While Myanmar is a widely Buddhist country, there is still a large population that believes in Nats which are spirits that guide humans in life.
The Taungbyone Nat Festival celebrates two of the most well-known spirits through drinking, dancing, and eating delicious local food in hopes of bringing on good luck. It’s a lively time when those who believe in Nat bring beer, money, and fried chicken to the shamans who act as vessels for the spirits.
During this festival, you’re likely to see people dressed in wild costumes depicting spirits for performances and dance shows that go late into the night.
Taungbyone Nat Festival is certainly one of the most boisterous and colorful events of the year in Myanmar, with more than 10,000 people (a healthy mix of tourists and locals) in attendance and an entire week full of celebrations!
Phaung Daw Oo Pagoda Festival
Where: Inle Lake
If your travel plans in Myanmar include hitting Inle Lake in October, you’re in for a treat as this is the time and place of the Phaung Daw Oo Pagoda Festival.
Spanning across three weeks, this festival is dedicated to Buddha. Four of his images are removed from the pagoda and rowed around Inle Lake on a barge moved by foot rowers (yes, they row the boat with their foot!). The boat travels to 14 villages so everyone can have a chance to see the Buddhas and pay their respects.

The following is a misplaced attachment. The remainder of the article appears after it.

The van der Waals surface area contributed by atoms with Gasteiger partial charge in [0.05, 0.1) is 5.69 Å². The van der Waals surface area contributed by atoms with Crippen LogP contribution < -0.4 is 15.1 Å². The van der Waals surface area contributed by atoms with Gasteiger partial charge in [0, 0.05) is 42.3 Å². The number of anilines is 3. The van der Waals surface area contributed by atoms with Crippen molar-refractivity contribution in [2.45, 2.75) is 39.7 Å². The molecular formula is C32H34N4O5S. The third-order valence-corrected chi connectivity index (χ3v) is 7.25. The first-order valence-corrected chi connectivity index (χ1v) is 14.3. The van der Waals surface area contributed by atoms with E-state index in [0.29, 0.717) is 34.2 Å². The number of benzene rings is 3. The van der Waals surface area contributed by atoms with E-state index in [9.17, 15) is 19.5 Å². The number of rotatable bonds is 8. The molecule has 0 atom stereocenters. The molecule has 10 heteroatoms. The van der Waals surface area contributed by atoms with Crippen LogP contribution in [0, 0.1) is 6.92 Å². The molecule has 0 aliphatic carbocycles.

At each stop, the villages meet the boat with crazy excitement to welcome the barge which will stay overnight.
Another standout part of the festival are the rowing competitions, Shan dances, and martial arts that are performed in each boat!
Thadingyut Festival of Lights
When: October / November
While it doesn’t get cold in Myanmar, the three-day Thadingyut Festival of Lights during the full moon signifies the beginning of winter and the end of Buddhist Lent. It also commemorates Buddha’s return to paradise after living among mortals.
It’s certainly one of the most beautiful festivals in Myanmar as the sky is lit up with an unbelievable number of lanterns that have been released by people down below. If you have a chance to enjoy this festival, you can either watch locals lighting their lanterns or make one of your own and create your own offering!
Besides the lanterns, the skies are lit up with fireworks and string lights. This is the one time you may actually be happy about one of Myanmar’s infamous power outages so that all you can see are the lights in the sky! Plus, when this happens, windows are lit up with candles instead of blinking string lights.